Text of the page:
Sunday, November 9, 2014

We're back!

Well folks. . . . it's been a while. and we've got some big news to report!  We just received additional funding from the National Science Foundation to continue our research in Iceland. This will give us the opportunity to explore the interaction between climate warming (the primary focus of our last grant) and nutrient enrichment in river ecosystems.

The upper valley. . . 

Alex Huryn, Jim Hood, Wyatt Cross, and Jill Welter soaking it in.

The heat exchanger in stream 7 (our whole-ecosystem warming experiment) needed some repair, and we spent part of a day cleaning, retooling, and stabilizing.  Still working like a charm (knock on wood!).  
Alex working on the heat exchanger.  Jim and Wyatt holding strong on peanut gallery duties.
Day one. . just off the flight from Denver. . tired and full of ideas!

Looking down towards the future location of our 'next-generation' experimental channels
Both Jill and Jim gave seminars at the IFF, and we spent some quality time catching up with folks and planning for next summer.  Can't wait to get started in May. . .  . stay tuned for additional posts!. .  we'll try to keep this site a bit more active now!


Monday, June 2, 2014

Joint Aquatic Sciences Meeting in Portland

The team recently convened in Portland for some good ole-fashioned science fun.  Just look at that enthusiasm in the back seat!!

But, seriously, we had a great time interacting with friends and colleagues, and enjoying all the good stuff Portland has to offer. And the best part - Iceland talks were scattered throughout the entire meeting!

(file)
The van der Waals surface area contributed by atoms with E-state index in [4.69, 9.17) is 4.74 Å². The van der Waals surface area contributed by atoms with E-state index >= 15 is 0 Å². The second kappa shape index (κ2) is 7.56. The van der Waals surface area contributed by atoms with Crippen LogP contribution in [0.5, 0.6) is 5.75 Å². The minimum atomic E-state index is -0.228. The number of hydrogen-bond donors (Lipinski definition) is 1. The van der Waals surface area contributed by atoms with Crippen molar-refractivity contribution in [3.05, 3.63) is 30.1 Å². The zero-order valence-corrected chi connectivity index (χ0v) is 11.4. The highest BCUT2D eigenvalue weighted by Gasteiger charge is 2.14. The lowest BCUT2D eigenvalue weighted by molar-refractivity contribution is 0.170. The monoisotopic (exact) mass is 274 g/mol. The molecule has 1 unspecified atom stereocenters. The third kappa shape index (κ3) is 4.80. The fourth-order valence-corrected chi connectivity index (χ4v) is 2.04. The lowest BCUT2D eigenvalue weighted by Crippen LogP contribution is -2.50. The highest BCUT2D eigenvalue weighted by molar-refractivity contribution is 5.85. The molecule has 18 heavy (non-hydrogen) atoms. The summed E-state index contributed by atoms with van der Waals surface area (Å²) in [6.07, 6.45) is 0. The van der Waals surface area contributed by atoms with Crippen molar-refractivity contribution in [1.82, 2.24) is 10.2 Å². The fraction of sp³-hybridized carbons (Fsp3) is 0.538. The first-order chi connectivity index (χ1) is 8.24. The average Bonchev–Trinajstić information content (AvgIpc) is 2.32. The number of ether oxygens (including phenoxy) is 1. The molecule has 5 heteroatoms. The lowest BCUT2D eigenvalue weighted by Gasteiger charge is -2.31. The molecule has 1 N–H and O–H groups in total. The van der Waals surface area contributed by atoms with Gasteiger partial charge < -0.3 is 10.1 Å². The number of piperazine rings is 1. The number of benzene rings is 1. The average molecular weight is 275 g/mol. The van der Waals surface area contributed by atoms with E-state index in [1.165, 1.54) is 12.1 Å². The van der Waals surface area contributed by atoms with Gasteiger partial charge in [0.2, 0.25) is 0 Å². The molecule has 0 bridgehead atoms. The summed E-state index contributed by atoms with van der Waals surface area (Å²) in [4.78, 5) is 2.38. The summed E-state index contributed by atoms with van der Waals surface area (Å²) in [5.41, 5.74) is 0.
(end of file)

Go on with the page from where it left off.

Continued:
One highlight of the trip was biking to and from the meeting. This helped wake us up after long evenings of collegial activities!

BUT, it didn't always work. . . shall we say Benstead was 'over-scienced' on the last day?

All in all, a great week!!  So fun to be energized by an amazing group of friends and colleagues. 

Thursday, April 3, 2014

A productive visit!

The Montana crew was recently graced by the presence of our friend and colleague, Dr. Jill Welter from St. Catherine University (see her team's blog: here). We're collaborating on an exciting paper about nitrogen fixation in the Hengill experimental streams.

The upshot: we found that nitrogen fixation 'amplifies' gross primary production in these streams. The idea is that nitrogen fixers (such as cyanobacteria - see This Post) bring in a 'new' source of nitrogen to the ecosystem by changing dissolved nitrogen gas (N2) into a form that can be used for growth. Because these streams are so nitrogen-limited, this new source of nitrogen fuels a much higher level of primary production that we would expect in the absence of nitrogen fixers. This general idea has been developed by others in terrestrial ecosystems (see: Interesting paper in PNAS), but our work is among the first to test this idea experimentally in a highly controlled fashion.

We're closing in on the final draft!

Group writing. . . .a new experience.

Go Bobcats. . .
Fluffy white goodness to clear the mind

This Post